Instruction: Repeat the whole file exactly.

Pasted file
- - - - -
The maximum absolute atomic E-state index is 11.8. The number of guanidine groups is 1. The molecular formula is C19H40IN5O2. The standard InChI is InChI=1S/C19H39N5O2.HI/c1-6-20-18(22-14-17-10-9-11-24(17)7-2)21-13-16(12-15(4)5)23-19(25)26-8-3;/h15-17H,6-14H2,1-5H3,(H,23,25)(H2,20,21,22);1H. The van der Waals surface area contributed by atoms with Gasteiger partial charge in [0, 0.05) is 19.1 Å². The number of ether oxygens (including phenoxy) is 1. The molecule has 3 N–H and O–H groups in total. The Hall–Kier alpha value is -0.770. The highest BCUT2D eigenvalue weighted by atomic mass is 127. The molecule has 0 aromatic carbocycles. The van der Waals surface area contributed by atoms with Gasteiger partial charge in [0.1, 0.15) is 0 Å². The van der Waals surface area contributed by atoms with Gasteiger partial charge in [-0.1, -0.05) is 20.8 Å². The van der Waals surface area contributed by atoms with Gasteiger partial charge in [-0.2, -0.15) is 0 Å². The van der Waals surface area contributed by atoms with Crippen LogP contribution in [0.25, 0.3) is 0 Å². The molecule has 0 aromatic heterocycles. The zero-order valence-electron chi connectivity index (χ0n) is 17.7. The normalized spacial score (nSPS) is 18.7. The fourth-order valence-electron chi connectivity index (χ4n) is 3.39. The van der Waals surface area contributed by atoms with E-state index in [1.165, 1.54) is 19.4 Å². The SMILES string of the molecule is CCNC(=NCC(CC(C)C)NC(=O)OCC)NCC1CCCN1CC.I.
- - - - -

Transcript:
The maximum absolute atomic E-state index is 11.8. The number of guanidine groups is 1. The molecular formula is C19H40IN5O2. The standard InChI is InChI=1S/C19H39N5O2.HI/c1-6-20-18(22-14-17-10-9-11-24(17)7-2)21-13-16(12-15(4)5)23-19(25)26-8-3;/h15-17H,6-14H2,1-5H3,(H,23,25)(H2,20,21,22);1H. The van der Waals surface area contributed by atoms with Gasteiger partial charge in [0, 0.05) is 19.1 Å². The number of ether oxygens (including phenoxy) is 1. The molecule has 3 N–H and O–H groups in total. The Hall–Kier alpha value is -0.770. The highest BCUT2D eigenvalue weighted by atomic mass is 127. The molecule has 0 aromatic carbocycles. The van der Waals surface area contributed by atoms with Gasteiger partial charge in [0.1, 0.15) is 0 Å². The van der Waals surface area contributed by atoms with Gasteiger partial charge in [-0.1, -0.05) is 20.8 Å². The van der Waals surface area contributed by atoms with Gasteiger partial charge in [-0.2, -0.15) is 0 Å². The van der Waals surface area contributed by atoms with Crippen LogP contribution in [0.25, 0.3) is 0 Å². The molecule has 0 aromatic heterocycles. The zero-order valence-electron chi connectivity index (χ0n) is 17.7. The normalized spacial score (nSPS) is 18.7. The fourth-order valence-electron chi connectivity index (χ4n) is 3.39. The van der Waals surface area contributed by atoms with E-state index in [1.165, 1.54) is 19.4 Å². The SMILES string of the molecule is CCNC(=NCC(CC(C)C)NC(=O)OCC)NCC1CCCN1CC.I.